Search the Community
Showing results for tags 'afghanistan. tajikistan'.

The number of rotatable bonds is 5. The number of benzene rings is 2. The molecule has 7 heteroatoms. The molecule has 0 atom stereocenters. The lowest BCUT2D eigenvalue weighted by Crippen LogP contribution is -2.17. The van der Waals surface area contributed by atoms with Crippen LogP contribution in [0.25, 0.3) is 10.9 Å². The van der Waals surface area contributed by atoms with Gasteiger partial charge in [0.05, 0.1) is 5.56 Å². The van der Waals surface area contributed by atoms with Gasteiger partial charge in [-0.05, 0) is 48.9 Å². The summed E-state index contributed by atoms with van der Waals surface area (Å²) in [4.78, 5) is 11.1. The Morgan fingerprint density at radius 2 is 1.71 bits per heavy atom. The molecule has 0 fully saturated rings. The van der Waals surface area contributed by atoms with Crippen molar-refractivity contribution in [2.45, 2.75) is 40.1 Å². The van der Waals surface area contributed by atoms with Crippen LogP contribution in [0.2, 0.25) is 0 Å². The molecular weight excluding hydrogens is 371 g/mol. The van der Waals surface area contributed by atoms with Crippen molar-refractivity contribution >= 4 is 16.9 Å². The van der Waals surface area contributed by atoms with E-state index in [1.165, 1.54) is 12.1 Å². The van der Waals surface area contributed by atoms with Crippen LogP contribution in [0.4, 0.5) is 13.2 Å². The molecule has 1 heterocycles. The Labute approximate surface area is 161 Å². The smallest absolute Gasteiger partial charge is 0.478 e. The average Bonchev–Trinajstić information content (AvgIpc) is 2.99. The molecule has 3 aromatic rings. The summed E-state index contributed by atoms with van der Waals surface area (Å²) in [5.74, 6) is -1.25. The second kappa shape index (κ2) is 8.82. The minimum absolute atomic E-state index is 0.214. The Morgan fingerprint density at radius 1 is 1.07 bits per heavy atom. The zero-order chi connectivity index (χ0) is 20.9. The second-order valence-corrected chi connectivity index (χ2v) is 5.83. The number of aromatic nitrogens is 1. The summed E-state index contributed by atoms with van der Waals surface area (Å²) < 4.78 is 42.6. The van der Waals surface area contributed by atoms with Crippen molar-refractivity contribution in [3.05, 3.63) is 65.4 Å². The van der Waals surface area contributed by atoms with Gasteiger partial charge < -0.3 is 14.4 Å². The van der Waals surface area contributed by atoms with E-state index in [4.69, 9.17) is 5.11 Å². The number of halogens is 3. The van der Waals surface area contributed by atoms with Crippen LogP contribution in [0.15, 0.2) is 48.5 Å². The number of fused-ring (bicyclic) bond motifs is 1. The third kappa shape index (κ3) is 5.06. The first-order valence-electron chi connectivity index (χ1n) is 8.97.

After taking a look at recent Korplug (PlugX) detections, we identified two larger scale campaigns employing this well-known Remote Access Trojan. This blog gives an overview of the first one, related to Afghanistan & Tajikistan. The other campaign, where the targets were a number of high-profile organizations in Russia, will be the subject of Anton Cherepanov’s presentation at the ZeroNights security conference in Moscow this week. Sometimes malware used in various attacks is unique enough to identify related incidents, which makes tracking individual botnets simpler. An example is the BlackEnergy Lite variant (also known as BlackEnergy 3) used by a group of attackers (that was then given the name Quedagh, or Sandworm) against targets in Ukraine and other countries. BlackEnergy Lite is clearly distinguishable from the numerous binaries of the more common BlackEnergy 2 also circulating in-the-wild. In other cases, attackers use more common tools for accomplishing their criminal goals. For example, the Korplug RAT (a.k.a .PlugX) is a well-known toolkit associated with Chinese APT groups and used in a large number of targeted attacks since 2012. For the past several weeks we have taken a closer look at a great number of detections of this malware in many unrelated incidents. Among these, we were able to discover several successful infections where the employed Korplug samples were connecting to the same C&C domain. DOMAIN: www.notebookhk.net Updated Date: 2013-11-12 18:03:45 Create Date: 2013-06-18 11:08:17 Registrant Name: lee stan Registrant Organization: lee stan Registrant Street: xianggangdiqu Registrant City: xianggangdiqu Registrant State: xianggang Registrant Postal Code: 796373 Registrant Country: HK Registrant Phone : +0.04375094543 Registrant Fax: +0.04375094543 Registrant Email:email@example.com Other Korplug samples were connecting to a different domain name resolving to the same IPs as notebookhk.net: DOMAIN: www.dicemention.com Updated Date: 2013-11-12 18:05:33 Create Date: 2013-09-10 14:35:11 Registrant Name: z x Registrant Organization: z x Registrant Street: xianggangdiqu Registrant City: xianggangdiqu Registrant State: xianggang Registrant Postal Code: 123456 Registrant Country: HK Registrant Phone : +0.0126324313 Registrant Fax: +0.0126324313 Registrant Email: firstname.lastname@example.org DOMAIN: www.abudlrasul.com Updated Date: 2014-10-16 14:16:27 Create Date: 2014-10-16 14:16:27 Registrant Name: gang xin Registrant Organization: gang xin Registrant Street: Argentina Argentina Registrant City: Argentina Registrant State: Argentina Registrant Postal Code: 647902 Registrant Country: AR Registrant Phone : +54.0899567089 Registrant Fax: +54.0899567089 Registrant Email: email@example.com Taking these C&Cs as a starting point, we were able to locate a number of victims infected through various exploit-laden spear-phishing documents and cunningly-named archives. A table with a selection of RTF documents and RAR self-extracting archives with a .SCR extension is shown below: [table=width: 500, class: grid, align: center] [tr] [td]File name[/td] [td] English translation[/td] [td]SHA1[/td] [/tr] [tr] [td]Situation Report about Afghan.doc[/td] [td][/td] [td]36119221826D0290BC23371B55A8C0E6A84718DD[/td] [/tr] [tr] [td]AGREEMENT BETWEENTHE NATO AND AFGHANISTAN ON THE STATUS OF NATO FORCES IN AFGHANISTAN.doc[/td] [td][/td] [td]A6642BC9F3425F0AB93D462002456BE231BB5646[/td] [/tr] [tr] [td]news.doc[/td] [td][/td] [td]51CDC273B5638E06906BCB700335E288807744B5[/td] [/tr] [tr] [td]???? ???????????? ?????????? ? ???????? ?????? ???????????? ??????? ?? ???? 2014 ?.scr[/td] [td]Activity plan for military units in the Volga region in July 2014[/td] [td]EA6EE9EAB546FB9F93B75DCB650AF22A95486391[/td] [/tr] [tr] [td]??????????????????????????????? ??? ?? .scr[/td] [td]Telephone directory of the Ministry of Foreign Affairs of the Kyrgyz Republic[/td] [td]D297DC7D29E42E8D37C951B0B11629051EEBE9C0[/td] [/tr] [tr] [td]? ?????? ?????????? ????????? ??????????????.scr[/td] [td]About the Center for social adaptation of servicemen[/td] [td]8E5E19EBE719EBF7F8BE4290931FFA173E658CB8[/td] [/tr] [tr] [td]???????? ??????? ??? ???.scr[/td] [td]Meeting minutes of the General Staff of the PRC[/td] [td]1F726E94B90034E7ABD148FE31EBA08774D1506F[/td] [/tr] [tr] [td]???????????? ?????? ????? ???????????.scr[/td] [td]Corrected action plan template[/td] [td]A9C627AA09B8CC50A83FF2728A3978492AEB79D8[/td] [/tr] [tr] [td]Situation Report about Afghan.scr[/td] [td][/td] [td]A9C627AA09B8CC50A83FF2728A3978492AEB79D8[/td] [/tr] [tr] [td]??????-???????????? ?????????? ? ??? ??04.10.2014.scr[/td] [td]Military and political situation in Islamic Republic of Afghanistan (IRA) on 04.10.2014[/td] [td]E32081C56F39EA14DFD1E449C28219D264D80B2F[/td] [/tr] [tr] [td]Afghan Air Force.scr[/td] [td][/td] [td]E32081C56F39EA14DFD1E449C28219D264D80B2F[/td] [/tr] [tr] [td]???? ???????????.scr[/td] [td]Action plan[/td] [td]1F726E94B90034E7ABD148FE31EBA08774D1506F[/td] [/tr] [/table] Some of the above-mentioned files also contained decoy documents: In all of the cases, three binary files were dropped (apart from decoy documents) that led to the Korplug trojan being loading into memory. exe – a legitimate executable with a Kaspersky digital signature that would load a DLL with a specific file name dll – a small DLL loader that would pass execution to the Korplug raw binary code dll.avp – raw Korplug binary The Korplug RAT is known to use this side-loading trick by abusing legitimate digitally signed executables and is a way to stay under the radar, since a trusted application with a valid signature among startup items is less likely to raise suspicion. The maliciously crafted documents are RTF files that successfully exploit the CVE-2012-0158 vulnerability in Microsoft Word. The image below shows the beginning of the CVE-2012-0158 shellcode in ASCII encoding within the document (the opcodes 60, 55, 8bec disassemble to pusha; push ebp; mov ebp, esp). Interestingly, though, the documents also contain the newer CVE-2014-1761 exploit that was extensively used in targeted attacks carried out by a number other malware families this year (including BlackEnergy, Sednit, MiniDuke, and others). However, this exploit is not implemented correctly due to a wrong file offset in the 1st stage shellcode. Below we see the disassembly of the 1st stage shellcode where it checks the presence of the tag “p!11” marking the beginning of the 2nd stage shellcode and loads it into memory. Even though the tag and 2nd stage shellcode is present in the RTF, it’s at a different offset, and thus never is loaded. Sophos’ Gabor Szappanos gives a possible explanation how these malformed samples may have come into existence. ESET LiveGrid telemetry indicates that the attacks against these targets have been going on since at least June 2014 and continue through today. We were able to pinpoint the targets to residents of the following countries: Afghanistan Tajikistan Russia Kyrgyzstan Kazakhstan From the topics of the files used to spread the malware, as well as from the affected targets, it appears that the attackers are interested in gathering intelligence related to Afghan, Tajik and Russian military and diplomatic subjects. Interestingly, most of the affected victims have another thing in common – a number of other RATs, file stealing trojans or keyloggers were detected on their systems on top of the Korplug RAT detection. One of these ‘alternative RATs’ was connecting to a domain also used by the Korplug samples. Since the functionality of these tools was partly overlapping with that of Korplug, it left us wondering whether the attackers were just experimenting with different RATs or were they supplementing some functionality that they were unable to accomplish. Additional information about two malware families that were most often found accompanying Korplug infections is given below. Alternative Malware #1: DarkStRat A curious Remote Access Trojan, as research points to a Chinese connection but the commands it listens to are in Spanish (translation in English): CERRAR (close) DESINSTALAR (uninstall) SERVIDOR (server) INFO MAININFO PING REBOOT POWEROFF PROC KILLPROC VERUNIDADES (see units) LISTARARCHIVOS (list files) EXEC DELFILE DELFOLDER RENAME MKDIR CAMBIOID (change ID) GETFILE/SENDFILE/RESUMETRANSFER SHELL SERVICIOSLISTAR (list service) INICIARSERVICIO (start service) DETENERSERVICIO (stop service) BORRARSERVICIO (erase service) INSTALARSERVICIO (install service) The malware can manage processes and services on the infected machine, transfer files to and from the C&C server, run shell commands, and so on. It is written in Delphi and connects to www.dicemention.com. Some samples contain a digital signature by “Nanning weiwu Technology co.,ltd”. Alternative Malware #2: File Stealer This malware, written in C, and contains several functions for harvesting files off the victim’s hard drive according to criteria set in the configuration file. Apart from doing a recursive sweep of all logical fixed and remote drives, it also continually monitors any attached removable media or network shares by listening to DBT_DEVICEARRIVAL events. In addition to collecting files, the malware attempts to gather saved passwords, history of visited URLs, account information and proxy information from the following applications: Microsoft Messenger Microsoft Outlook Microsoft Internet Explorer Mozilla Firefox The C&C domains used by this malware are: newvinta.com worksware.net Some samples of this file stealer detected in these campaigns also contain the signature by “Nanning weiwu Technology co.,ltd” – another indicator that the infections are related. List of SHA1 hashes: Korplug: 5DFA79EB89B3A8DDBC55252BD330D04D285F9189 095550E3F0E5D24A59ADD9390E6E17120039355E 5D760403108BDCDCE5C22403387E89EDC2694860 05BFE122F207DF7806EB5E4CE69D3AEC26D74190 548577598A670FFD7770F01B8C8EEFF853C222C7 530D26A9BEEDCCED0C36C54C1BF3CDA28D2B6E62 F6CB6DB20AA8F17769095042790AEB60EECD58B0 EF17B7EC3111949CBDBDEB5E0E15BD2C6E90358F 17CA3BBDDEF164E6493F32C952002E34C55A74F2 973EA910EA3734E45FDE304F20AB6CF067456551 47D78FBFB2EFC3AB9DDC653A0F03D560D972BF67 0B5A7E49987EF2C320864CF205B7048F7032300D E81E0F416752B336396294D24E639AE86D9C6BAA E930D3A2E6B2FFDC7052D7E18F51BD5A765BDB90 Alternative Malware #1: FDD41EB3CBB631F38AC415347E25926E3E3F09B6 457F4FFA2FE1CACFEA53F8F5FF72C3FA61939CCD 5B6D654EB16FC84A212ACF7D5A05A8E8A642CE20 7D59B19BD56E1D2C742C39A2ABA9AC34F6BC58D4 D7D130B8CC9BEA51143F28820F08068521763494 01B4B92D5839ECF3130F5C69652295FE4F2DA0C5 02C38EC1C67098E1F6854D1125D3AED6268540DE Alternative Malware #2: 3A7FB6E819EEC52111693219E604239BD25629E9 BF77D0BA7F3E60B45BD0801979B12BEA703B227B 55EF67AFA2EC2F260B046A901868C48A76BC7B72 A29F64CD7B78E51D0C9FDFBDCBC57CED43A157B2 34754E8B410C9480E1ADFB31A4AA72419056B622 17A2F18C9CCAAA714FD31BE2DE0BC62B2C310D8F 6D99ACEA8323B8797560F7284607DB08ECA616D8 1884A05409C7EF877E0E1AAAEC6BB9D59E065D7C 1FC6FB0D35DCD0517C82ADAEF1A85FFE2AFAB4EE 5860C99E5065A414C91F51B9E8B779D10F40ADC4 7950D5B57FA651CA6FA9180E39B6E8CC1E65B746 Research by: Anton Cherepanov Via Korplug military targeted attacks: Afghanistan & Tajikistan